Unlike other criminal case motions, the motion must be filed no later than 15 court days prior to the date of the hearing (Cal. Evid. Code § 1043(a)), and must be accompanied by a copy of the police report (Cal. Evid. Code § 1046.) Also, the Pitchess Motion must be personally served on the employing police agency no later than 15 court days prior to the date of the hearing (Cal. Evid. Code § 1043(a).) Also, unlike any other discovery scheme or discovery statute, a police agency divulging Peace Officer Personnel Records in the absence of a Court order obtained via the Pitchess Motion process, is a crime (Opinion of the California Attorney General #99-503.)
SO WHAT’S THE CATCH?
Here’s the catch. Cal. Evid. Code § 1045 provides in pertinent part:
“(a) Nothing in this article shall be construed to affect the right of access to records of complaints, or investigations of complaints, or discipline imposed as a result of those investigations, concerning an event or transaction in which the peace officer or custodial officer, as defined in Section 831.5 of the Penal Code, participated, or which he or she perceived, and pertaining to the manner in which he or she performed his or her duties, provided that information is relevant to the subject matter involved in the pending litigation.”
However, in the real world, the only thing that one gets from a California Superior Court Judge in a Pitchess Motion, are the names, addresses and telephone numbers of persons who either made complaints against a particular peace officer, or who were classified as witnesses to any such incident that’s the subject of the complaint; and that’s if you’re lucky.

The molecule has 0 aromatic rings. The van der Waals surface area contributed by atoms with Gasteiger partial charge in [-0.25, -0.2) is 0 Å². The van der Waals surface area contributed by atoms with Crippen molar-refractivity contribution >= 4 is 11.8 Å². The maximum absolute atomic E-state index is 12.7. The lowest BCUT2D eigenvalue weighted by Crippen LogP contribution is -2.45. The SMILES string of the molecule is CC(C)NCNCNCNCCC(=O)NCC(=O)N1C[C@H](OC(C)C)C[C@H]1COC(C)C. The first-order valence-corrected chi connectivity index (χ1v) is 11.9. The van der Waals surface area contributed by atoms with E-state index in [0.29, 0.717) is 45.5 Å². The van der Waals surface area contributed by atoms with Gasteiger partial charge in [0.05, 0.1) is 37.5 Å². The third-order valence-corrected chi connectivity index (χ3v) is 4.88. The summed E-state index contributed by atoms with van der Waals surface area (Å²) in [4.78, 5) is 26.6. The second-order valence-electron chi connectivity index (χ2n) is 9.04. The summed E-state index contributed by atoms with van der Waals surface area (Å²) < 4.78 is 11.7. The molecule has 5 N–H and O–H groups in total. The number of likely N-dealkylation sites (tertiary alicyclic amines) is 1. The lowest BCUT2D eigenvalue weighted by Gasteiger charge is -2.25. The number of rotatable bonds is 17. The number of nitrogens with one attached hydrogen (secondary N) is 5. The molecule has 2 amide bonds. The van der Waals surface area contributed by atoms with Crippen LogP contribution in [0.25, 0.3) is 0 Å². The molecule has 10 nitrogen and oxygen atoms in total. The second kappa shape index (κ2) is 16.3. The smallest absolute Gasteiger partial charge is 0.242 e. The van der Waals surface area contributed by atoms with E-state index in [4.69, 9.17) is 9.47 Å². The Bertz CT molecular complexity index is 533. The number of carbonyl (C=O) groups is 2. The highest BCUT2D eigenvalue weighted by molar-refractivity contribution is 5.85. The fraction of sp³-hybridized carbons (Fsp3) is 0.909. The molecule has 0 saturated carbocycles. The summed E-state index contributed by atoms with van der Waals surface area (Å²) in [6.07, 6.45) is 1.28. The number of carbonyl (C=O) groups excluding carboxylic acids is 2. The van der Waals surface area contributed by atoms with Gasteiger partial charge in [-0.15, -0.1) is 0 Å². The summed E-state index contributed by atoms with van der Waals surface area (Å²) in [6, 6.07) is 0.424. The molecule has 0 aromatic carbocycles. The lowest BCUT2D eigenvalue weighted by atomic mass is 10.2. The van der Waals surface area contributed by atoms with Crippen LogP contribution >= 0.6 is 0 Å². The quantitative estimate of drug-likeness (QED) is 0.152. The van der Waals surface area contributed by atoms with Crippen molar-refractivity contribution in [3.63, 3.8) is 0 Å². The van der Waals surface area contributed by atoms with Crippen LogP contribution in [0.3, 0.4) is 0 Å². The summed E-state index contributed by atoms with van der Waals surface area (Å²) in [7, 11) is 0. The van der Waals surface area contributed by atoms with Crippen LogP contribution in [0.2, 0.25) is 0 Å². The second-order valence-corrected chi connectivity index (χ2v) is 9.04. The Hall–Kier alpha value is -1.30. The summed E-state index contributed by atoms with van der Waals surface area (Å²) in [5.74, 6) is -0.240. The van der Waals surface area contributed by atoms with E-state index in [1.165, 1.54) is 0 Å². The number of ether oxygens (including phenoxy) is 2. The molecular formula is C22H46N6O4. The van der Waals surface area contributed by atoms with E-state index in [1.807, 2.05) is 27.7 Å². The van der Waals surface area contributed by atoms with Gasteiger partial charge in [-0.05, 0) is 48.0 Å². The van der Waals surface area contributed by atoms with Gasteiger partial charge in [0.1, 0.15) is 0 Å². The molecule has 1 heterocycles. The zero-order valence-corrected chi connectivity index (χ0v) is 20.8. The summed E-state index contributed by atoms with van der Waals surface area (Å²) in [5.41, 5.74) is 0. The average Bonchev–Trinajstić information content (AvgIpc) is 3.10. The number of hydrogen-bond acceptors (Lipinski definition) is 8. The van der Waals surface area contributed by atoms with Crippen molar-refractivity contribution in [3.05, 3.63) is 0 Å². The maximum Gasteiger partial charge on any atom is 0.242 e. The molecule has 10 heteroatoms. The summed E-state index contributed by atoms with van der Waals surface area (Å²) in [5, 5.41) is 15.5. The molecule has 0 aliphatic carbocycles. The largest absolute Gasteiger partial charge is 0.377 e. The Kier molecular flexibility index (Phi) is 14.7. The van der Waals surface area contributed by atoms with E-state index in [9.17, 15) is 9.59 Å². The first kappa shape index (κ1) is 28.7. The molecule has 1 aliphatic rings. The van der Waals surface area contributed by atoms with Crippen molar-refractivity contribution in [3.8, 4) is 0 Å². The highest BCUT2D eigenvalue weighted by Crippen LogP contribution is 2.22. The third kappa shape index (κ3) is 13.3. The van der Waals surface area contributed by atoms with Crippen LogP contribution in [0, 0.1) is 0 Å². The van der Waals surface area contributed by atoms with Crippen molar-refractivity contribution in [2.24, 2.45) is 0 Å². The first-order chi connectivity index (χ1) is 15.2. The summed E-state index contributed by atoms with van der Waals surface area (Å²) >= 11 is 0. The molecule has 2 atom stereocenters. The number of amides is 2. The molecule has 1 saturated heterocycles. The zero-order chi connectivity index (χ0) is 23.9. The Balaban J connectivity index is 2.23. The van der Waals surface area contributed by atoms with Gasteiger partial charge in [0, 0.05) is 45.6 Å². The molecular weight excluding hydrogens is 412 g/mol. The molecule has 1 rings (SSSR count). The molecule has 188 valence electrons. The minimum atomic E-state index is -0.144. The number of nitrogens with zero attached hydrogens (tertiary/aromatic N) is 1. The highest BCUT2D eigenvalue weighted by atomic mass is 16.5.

Under California’s statutory scheme for the discovery of Peace Officer Personnel Records (commonly referred to as “Pitchess motions”; Cal. Evid. Code §§ 1043-1047), in a California criminal case of assault and/or battery on a peace officer (Cal. Penal Code §§ 240/241(b) & 242/243(b)) and/or resisting / obstructing / delaying a peace officer (Cal. Penal Code § 148(a)(1)), the accused may discover evidence of that might tend to show that the alleged “victim officer” has a violent character, and acted in conformity with that violent character; evidence such as “in the form of an opinion, evidence of reputation, or evidence of specific instances of conduct” or other acts of violence (and, therefore, he, as opposed to the “victim officer”, was the physical aggressor; Cal. Evid. Code § , and notwithstanding long established “etched in stone” officer exculpatory value of any evidence that might tend to show that the alleged “victim officer” has a propensity for torturing arrestees (and, therefore, he, as opposed to the “victim officer”, was the physical aggressor; Cal. Evid. Code § , and notwithstanding long established “etched in stone” the unambiguous language of Cal. Evid. Code 1045(a), in a California Superior Court, one simply does not get those “records of complaints, or investigations of complaints” guaranteed to them by Section 1045, save extremely unusual cases.